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The Commonwealth Enterprise and Investment Council is growing in leaps and bounds and could now boast of over 155 business entities within its fold with more and more countries and businesses in Commonwealth countries expressing interest to join.
The Commonwealth Enterprise and Investment Council is the business arm of the Commonwealth which was created by the 56 Heads of Government to promote Trade and Investment across the Commonwealth for shared and collective wealth between the member countries.
Commonwealth member states already enjoy a quantitative trade advantage, termed the ‘Commonwealth Advantage’ with 21% lower bilateral trading costs for businesses which operate intra-Commonwealth.
Addressing a press conference in Accra on Tuesday after a two-day working visit to Ghana, Rosie Glazebrook who is the Chief Executive Officer of the Commonwealth Enterprise and Investment Council said the organisation intends to support businesses in Ghana and hopes Ghanaian local businesses will take advantage with the huge opportunities that come their way considering other advantages with regards to trade expertise that could be shared.
The Council, she said has twelve hubs stressing that Africa is a hugely important market for the organisation with the African Free Trade Continental Agreement (AFTCA) also in place.
She hoped that the Council could build partnership with the government of Ghana as they have done with Cameroun, Sri Lanka and Bangladesh.
She said there are varied opportunities to be garnered from Infrastructure and investment opportunities including the agro-sector with Zenith Bank, GP, Dangote all of who are part of their activities and support most initiatives.
The Commonwealth Trade and Investment Summit, she said, is due in London from November 27-28 followed by Commonwealth Summit in Malta and hoped that Ghana would be fully represented stressing that two other prime ministers have already expressed interest to partake in the investment Summit in London.
The Commonwealth, she said is a multilateral organisation and works with businesses all over.
That the Council intends to work with the Ghana government having built nine strategic partners in Ghana.
Gabby Otchere Darko, Chair of the Ghana Office of the Commonwealth Enterprise and Investment Council said Ghana was proud to be part of the organisation with 2.4 billion people across the 56 Commonwealth countries of a combined GDP of 15 trillion and a combined wealth of 150 trillion dollars, stressing that Ghana is happy to be part because Africa is getting together with the African Free Trade Continental Area and hoped Ghana could take advantage to tap from the prosperity for all the members.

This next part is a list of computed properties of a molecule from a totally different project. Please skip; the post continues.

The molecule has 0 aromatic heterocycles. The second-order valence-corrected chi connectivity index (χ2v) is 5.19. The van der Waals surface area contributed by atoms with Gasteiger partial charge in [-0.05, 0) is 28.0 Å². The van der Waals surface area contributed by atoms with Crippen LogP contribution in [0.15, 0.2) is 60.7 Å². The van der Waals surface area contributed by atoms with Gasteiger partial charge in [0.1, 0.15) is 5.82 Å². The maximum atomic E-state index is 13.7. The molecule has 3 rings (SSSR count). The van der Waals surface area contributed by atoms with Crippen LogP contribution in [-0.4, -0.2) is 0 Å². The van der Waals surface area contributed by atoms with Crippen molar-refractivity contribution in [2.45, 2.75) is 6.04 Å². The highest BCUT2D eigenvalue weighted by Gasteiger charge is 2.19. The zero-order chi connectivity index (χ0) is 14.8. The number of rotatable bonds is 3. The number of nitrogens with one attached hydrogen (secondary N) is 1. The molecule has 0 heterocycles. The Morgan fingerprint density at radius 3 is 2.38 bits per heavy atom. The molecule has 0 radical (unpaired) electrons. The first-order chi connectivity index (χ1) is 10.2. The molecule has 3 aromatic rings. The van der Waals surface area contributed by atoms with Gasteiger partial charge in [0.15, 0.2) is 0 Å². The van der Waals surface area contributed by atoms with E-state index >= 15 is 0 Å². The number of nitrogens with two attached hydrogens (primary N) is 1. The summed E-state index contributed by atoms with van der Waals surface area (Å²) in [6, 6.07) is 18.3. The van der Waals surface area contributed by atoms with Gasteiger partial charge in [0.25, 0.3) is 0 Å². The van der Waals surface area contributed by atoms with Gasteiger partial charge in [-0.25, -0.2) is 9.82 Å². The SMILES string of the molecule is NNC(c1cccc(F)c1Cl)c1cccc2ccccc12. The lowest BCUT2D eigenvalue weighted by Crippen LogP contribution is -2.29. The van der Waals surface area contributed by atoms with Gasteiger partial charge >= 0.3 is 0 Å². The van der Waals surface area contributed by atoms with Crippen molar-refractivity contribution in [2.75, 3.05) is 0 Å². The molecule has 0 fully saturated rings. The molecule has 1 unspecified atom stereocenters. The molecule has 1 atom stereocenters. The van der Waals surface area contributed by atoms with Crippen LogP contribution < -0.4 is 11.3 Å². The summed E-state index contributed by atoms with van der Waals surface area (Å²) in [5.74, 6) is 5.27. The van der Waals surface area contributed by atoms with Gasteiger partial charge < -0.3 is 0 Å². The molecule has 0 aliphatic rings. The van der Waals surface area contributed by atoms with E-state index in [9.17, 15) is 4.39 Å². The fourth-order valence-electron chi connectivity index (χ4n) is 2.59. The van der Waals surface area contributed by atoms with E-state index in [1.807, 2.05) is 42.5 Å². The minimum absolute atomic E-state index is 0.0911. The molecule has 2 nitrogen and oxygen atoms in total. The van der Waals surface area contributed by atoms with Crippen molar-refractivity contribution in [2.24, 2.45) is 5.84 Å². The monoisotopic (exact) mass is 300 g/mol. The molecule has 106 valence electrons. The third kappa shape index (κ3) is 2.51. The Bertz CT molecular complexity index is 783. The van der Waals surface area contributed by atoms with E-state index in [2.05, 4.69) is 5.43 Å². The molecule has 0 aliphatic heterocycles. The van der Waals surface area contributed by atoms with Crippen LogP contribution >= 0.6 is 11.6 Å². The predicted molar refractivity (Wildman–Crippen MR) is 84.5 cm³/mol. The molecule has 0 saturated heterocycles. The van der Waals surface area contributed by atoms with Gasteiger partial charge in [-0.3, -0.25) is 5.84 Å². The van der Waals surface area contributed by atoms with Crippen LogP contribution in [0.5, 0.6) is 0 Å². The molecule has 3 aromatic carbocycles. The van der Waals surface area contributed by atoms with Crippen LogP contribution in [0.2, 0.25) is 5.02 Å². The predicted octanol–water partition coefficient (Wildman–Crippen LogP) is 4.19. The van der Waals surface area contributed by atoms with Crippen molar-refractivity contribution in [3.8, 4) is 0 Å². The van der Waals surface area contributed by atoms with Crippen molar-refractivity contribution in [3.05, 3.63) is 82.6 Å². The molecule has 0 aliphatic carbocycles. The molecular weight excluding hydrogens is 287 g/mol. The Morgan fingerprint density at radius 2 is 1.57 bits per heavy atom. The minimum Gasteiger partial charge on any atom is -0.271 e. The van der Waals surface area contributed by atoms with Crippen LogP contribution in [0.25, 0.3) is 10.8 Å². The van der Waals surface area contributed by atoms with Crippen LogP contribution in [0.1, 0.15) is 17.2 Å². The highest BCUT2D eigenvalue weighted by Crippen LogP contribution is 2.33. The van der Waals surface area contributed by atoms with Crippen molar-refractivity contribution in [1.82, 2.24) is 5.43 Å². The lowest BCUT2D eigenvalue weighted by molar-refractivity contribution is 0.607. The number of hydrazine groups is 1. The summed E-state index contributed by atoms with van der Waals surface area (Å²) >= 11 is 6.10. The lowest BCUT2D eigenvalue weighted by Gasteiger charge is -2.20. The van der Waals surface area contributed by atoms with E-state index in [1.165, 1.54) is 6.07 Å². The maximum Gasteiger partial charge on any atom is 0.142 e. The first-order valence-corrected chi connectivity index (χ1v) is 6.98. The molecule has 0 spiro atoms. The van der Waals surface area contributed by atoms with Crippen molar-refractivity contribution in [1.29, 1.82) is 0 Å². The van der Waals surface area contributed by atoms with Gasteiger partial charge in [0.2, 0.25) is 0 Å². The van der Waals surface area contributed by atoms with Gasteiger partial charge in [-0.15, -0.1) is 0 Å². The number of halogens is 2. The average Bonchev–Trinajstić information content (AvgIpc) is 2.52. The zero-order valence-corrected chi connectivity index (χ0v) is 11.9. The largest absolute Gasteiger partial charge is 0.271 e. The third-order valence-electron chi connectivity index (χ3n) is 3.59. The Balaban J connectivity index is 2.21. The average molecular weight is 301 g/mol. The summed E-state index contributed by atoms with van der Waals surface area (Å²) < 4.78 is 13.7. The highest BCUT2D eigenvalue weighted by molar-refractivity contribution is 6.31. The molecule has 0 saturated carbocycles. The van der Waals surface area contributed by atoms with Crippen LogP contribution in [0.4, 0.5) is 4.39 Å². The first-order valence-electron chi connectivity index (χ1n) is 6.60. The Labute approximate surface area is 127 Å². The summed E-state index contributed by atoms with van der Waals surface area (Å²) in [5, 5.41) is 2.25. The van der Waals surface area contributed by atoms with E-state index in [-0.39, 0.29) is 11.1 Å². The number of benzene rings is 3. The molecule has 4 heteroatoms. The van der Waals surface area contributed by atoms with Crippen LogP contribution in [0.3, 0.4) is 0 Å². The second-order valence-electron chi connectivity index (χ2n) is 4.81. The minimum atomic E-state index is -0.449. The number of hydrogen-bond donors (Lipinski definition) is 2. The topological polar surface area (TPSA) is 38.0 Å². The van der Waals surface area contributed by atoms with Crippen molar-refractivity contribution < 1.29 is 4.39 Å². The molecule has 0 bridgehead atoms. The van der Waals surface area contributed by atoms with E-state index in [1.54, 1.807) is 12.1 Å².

John Appiah, who is Head of Missions for Commonwealth Enterprise and Investment Council also was happy for the visit by Rosie Glazebrook.
Rosie Glazebroook, a member of the British Royal Family has served in many capacities. Her previous roles include, Chairing the Publishers’ Licensing Services, the Copyright Licensing Agency, BSI Group’s Standards Policy and Strategy Committee.
She joined the Commonwealth after completing her 5yr term as First Civil Service Commissioner in May 2022, chairing senior appointments across UK government departments, and was previously on the boards of the Food Standards Agency and other national health and regulatory organisations. She was a Trustee and Chair of the Development Board for Book Aid International, which works with partners in 19 countries, and her earlier career was in media, publishing and health data organizations, working both in the UK and internationally.
The relationships between Ghana and the Commonwealth are not new. Ghana was the first fully sovereign African member of the Commonwealth, joining at independence in 1957.
The Commonwealth Secretariat was the brainchild of Prime Minister Kwame Nkrumah, who envisioned a “central clearing house” which would give account to the wishes of all member states.
In the preceding decades, Ghana has continued its close bilateral ties with the UK, India, and the other original members of the Commonwealth, while the roster of African Commonwealth member states has continued to grow, with two new African members, Togo and Gabon admitted as recently as 2022.